Size / / /

CONTENT WARNING:


I. First Sister, Sister Winter Snake

I didn’t know what choked me in the Russian courtyard,
amid the drifting jeweled wisps. I came to drink our history
hidden behind iron gates, to interpret the flag fluttering
its sickle and hammer, to witness one lone cottonwood
bright in the golden-red light. Myth, our sister said, Revolution.

A weight of fingers, again, around my throat in the sunset's glow,
luminescent and ghosting. I could neither speak nor breathe,
my tongue clamped by the past’s vice-grip. When the server asked,
Coffee black? I shook my head, eyes watering, hands quaking.

We know her, are her, our sister said. We are ancient as babble—
a language withered by family truth. Who had I believed
we were for? I held the fairy book of Baba Yaga, the one gilded
with her image—long nose, mouth to suck, teeth to cut
a heart—open in my lap. Why do I hunger?

II. Second Sister, Sister Moon

My little babuscha, my mother whispered to my wrinkled face,
squeezing pruny fingers and toes, mussing my hair, knowing
the cold, sharp edges of Moscow streets, how they would scour me,
how they would whet my teeth to points and shear my leg to bone,
shaping me into yet another. Baba Iaga, they called me in school,
skinny girl with bony shanks, hawkish nose, birdlike fingers
carving horns to cull songs. I shaped a firebird charm to wear.
Classmates stared where it jiggled, dropping feathers of ill-luck.
My name means horror, fury, torture, pain. Baba Yaga, we’re called,
a name I was born into, grew into, am. I wobble on chicken legs,
build fences like rotting bones, live in a home on stilts that turns
in wind. My days feel mundane—cook, sweep, grind herbs to spell,
curse, and hex, warn so many away, tend to my sisters. Snuffling,
I nestle candles in skulls. Lift my nose, sniff for Russian men.

III. Third Sister, Sister Death

One of us was naive, the good girl men would sing-speak pop songs to
over vodka, “I Will Survive" a humming drunken mumble in July sun
as music warbled from the Black Sea boardwalk of flapping tents.

One of us was compliant, letting fate grind and mash her
like dreamspells of herbs worked by mortar and pestle,
she licking the limbs of men, cracking and sucking them down,
men of marrow and bone. Are we here of our own free will?

What answer isn't a lie? One of us was fierce, riding out the night,
a shadow’s specter, refusing her mother’s latching warmth,
the sweet suckle of milk-tit beyond babyhood. I cast my voice
to the moon, snarl, be the wolf bitch for the world. Who doesn’t

consume to escape? I ride the pig. I dance the old men, pull
them down. Give me secrets, I say, Give me your babes.


Andrea Blythe lives in the San Francisco Bay Area, where she writes poetry and fiction. Her poetry has appeared in several publications, including Yellow Chair Review, Nonbinary Review, Linden Avenue, and Strange Horizons and has been nominated for Independent Best American Poetry and Sundress Best of the Net in 2015.



Andrea Blythe lives in Los Gatos, California, where she writes poetry and fiction. Her poetry has appeared in several publications, including Chiaroscuro (ChiZine), Perigee, Bear Creek Haiku, and Chinquapin. If you would like to learn more, you can visit her webpage: www.andreablythe.com. You can also see her previous work in our archives.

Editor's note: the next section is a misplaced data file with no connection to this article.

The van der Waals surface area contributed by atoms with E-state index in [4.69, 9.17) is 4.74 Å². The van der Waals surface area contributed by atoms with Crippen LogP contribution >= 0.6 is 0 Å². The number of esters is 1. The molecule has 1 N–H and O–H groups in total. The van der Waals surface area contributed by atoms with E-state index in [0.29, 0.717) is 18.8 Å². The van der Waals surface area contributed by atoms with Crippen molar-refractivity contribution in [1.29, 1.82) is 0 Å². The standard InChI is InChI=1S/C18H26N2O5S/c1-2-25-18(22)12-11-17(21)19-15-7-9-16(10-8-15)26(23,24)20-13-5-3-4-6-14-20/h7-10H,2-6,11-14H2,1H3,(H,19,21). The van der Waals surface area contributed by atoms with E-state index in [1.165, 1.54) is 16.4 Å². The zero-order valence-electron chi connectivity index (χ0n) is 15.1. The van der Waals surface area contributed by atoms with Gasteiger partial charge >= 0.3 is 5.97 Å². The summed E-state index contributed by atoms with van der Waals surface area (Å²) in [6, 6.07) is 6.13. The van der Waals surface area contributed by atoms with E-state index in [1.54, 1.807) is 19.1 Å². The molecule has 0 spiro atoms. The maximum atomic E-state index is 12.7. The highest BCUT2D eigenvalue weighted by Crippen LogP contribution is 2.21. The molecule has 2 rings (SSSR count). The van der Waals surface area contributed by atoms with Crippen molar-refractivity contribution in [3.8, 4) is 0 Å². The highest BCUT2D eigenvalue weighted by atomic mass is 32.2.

Laura Madeline Wiseman's debut book of poetry is Sprung (San Francisco Bay Press). She is also the author of six chapbooks, including 2012's Unclose the Door. She is the editor of Women Write Resistance: Poets Resist Gender Violence (Hyacinth Girl Press). She has a doctorate from the University of Nebraska-Lincoln, where she teaches creative writing. Stranger Still, a new anthology of her alien-themed poems, will be available in October 2013, and can be pre-ordered through Finishing Line Press.
Current Issue
24 Feb 2020

tight braids coiled into isles and continents against our scalps
By: Mayra Paris
Podcast read by: Ciro Faienza
In this episode of the Strange Horizons podcast, editor Ciro Faienza presents Mayra Paris's “New York, 2009.”
This Mind and Body Cyborg as a queer figure raises its head in Amal El-Mohtar and Max Gladstone’s 2019 epistolary novel This Is How You Lose the Time War, as two Cyborg bodies shed their previous subjectivities in order to find a queer understanding of one another.
Carl just said ‘if the skull wants to break out, it will have to come to me for the key’, which makes me think that Carl doesn’t really understand how breaking out of a place works.
Friday: Into Bones Like Oil by Kaaron Warren 
Issue 17 Feb 2020
By: Priya Sridhar
Podcast read by: Anaea Lay
By: E. F. Schraeder
Podcast read by: Ciro Faienza
Issue 10 Feb 2020
By: Shannon Sanders
Podcast read by: Anaea Lay
Issue 3 Feb 2020
By: Ada Hoffmann
Podcast read by: Anaea Lay
By: S.R. Tombran
Podcast read by: Ciro Faienza
Issue 27 Jan 2020
By: Weston Richey
Podcast read by: Ciro Faienza
Issue 20 Jan 2020
By: Justin C. Key
Podcast read by: Anaea Lay
By: Jessica P. Wick
Podcast read by: Ciro Faienza
Issue 13 Jan 2020
By: Julianna Baggott
Podcast read by: Anaea Lay
By: Terese Mason Pierre
Podcast read by: Ciro Faienza
Podcast read by: Terese Mason Pierre
Issue 6 Jan 2020
By: Mitchell Shanklin
Podcast read by: Anaea Lay
By: Nikoline Kaiser
Podcast read by: Nikoline Kaiser
Podcast read by: Ciro Faienza
Issue 23 Dec 2019
By: Maya Chhabra
Podcast read by: Maya Chhabra
Podcast read by: Ciro Faienza
Issue 16 Dec 2019
By: Osahon Ize-Iyamu
Podcast read by: Anaea Lay
By: Liu Chengyu
Podcast read by: Ciro Faienza
Issue 9 Dec 2019
By: SL Harris
Podcast read by: Anaea Lay
By: Jessy Randall
Podcast read by: Ciro Faienza
Load More
%d bloggers like this: